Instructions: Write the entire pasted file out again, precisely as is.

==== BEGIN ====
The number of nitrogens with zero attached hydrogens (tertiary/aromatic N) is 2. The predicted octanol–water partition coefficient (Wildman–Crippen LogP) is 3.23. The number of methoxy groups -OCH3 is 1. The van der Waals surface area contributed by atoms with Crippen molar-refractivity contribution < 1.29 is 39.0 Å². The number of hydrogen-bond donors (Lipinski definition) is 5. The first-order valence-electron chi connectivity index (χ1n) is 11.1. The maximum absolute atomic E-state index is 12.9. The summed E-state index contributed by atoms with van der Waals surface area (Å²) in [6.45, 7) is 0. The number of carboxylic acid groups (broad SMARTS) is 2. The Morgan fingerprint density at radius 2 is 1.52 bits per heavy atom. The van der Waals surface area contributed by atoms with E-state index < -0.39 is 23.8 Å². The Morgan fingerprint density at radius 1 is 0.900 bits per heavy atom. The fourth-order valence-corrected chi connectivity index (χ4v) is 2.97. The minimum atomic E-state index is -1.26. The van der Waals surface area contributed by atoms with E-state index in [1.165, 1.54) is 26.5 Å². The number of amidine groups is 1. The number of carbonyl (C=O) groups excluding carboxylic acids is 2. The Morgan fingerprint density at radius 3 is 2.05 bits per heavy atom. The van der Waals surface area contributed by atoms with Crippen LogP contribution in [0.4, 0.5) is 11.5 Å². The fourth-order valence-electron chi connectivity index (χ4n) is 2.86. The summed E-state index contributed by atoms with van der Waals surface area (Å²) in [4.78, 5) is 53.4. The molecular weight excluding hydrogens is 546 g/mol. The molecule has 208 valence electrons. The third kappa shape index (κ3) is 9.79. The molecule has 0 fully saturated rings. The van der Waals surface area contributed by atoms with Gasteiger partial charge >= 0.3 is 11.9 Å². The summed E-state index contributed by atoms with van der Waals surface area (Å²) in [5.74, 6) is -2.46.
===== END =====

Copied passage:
The number of nitrogens with zero attached hydrogens (tertiary/aromatic N) is 2. The predicted octanol–water partition coefficient (Wildman–Crippen LogP) is 3.23. The number of methoxy groups -OCH3 is 1. The van der Waals surface area contributed by atoms with Crippen molar-refractivity contribution < 1.29 is 39.0 Å². The number of hydrogen-bond donors (Lipinski definition) is 5. The first-order valence-electron chi connectivity index (χ1n) is 11.1. The maximum absolute atomic E-state index is 12.9. The summed E-state index contributed by atoms with van der Waals surface area (Å²) in [6.45, 7) is 0. The number of carboxylic acid groups (broad SMARTS) is 2. The Morgan fingerprint density at radius 2 is 1.52 bits per heavy atom. The van der Waals surface area contributed by atoms with E-state index < -0.39 is 23.8 Å². The Morgan fingerprint density at radius 1 is 0.900 bits per heavy atom. The fourth-order valence-corrected chi connectivity index (χ4v) is 2.97. The minimum atomic E-state index is -1.26. The van der Waals surface area contributed by atoms with E-state index in [1.165, 1.54) is 26.5 Å². The number of amidine groups is 1. The number of carbonyl (C=O) groups excluding carboxylic acids is 2. The Morgan fingerprint density at radius 3 is 2.05 bits per heavy atom. The van der Waals surface area contributed by atoms with Crippen LogP contribution in [0.4, 0.5) is 11.5 Å². The fourth-order valence-electron chi connectivity index (χ4n) is 2.86. The summed E-state index contributed by atoms with van der Waals surface area (Å²) in [4.78, 5) is 53.4. The molecular weight excluding hydrogens is 546 g/mol. The molecule has 208 valence electrons. The third kappa shape index (κ3) is 9.79. The molecule has 0 fully saturated rings. The van der Waals surface area contributed by atoms with Gasteiger partial charge >= 0.3 is 11.9 Å². The summed E-state index contributed by atoms with van der Waals surface area (Å²) in [5.74, 6) is -2.46.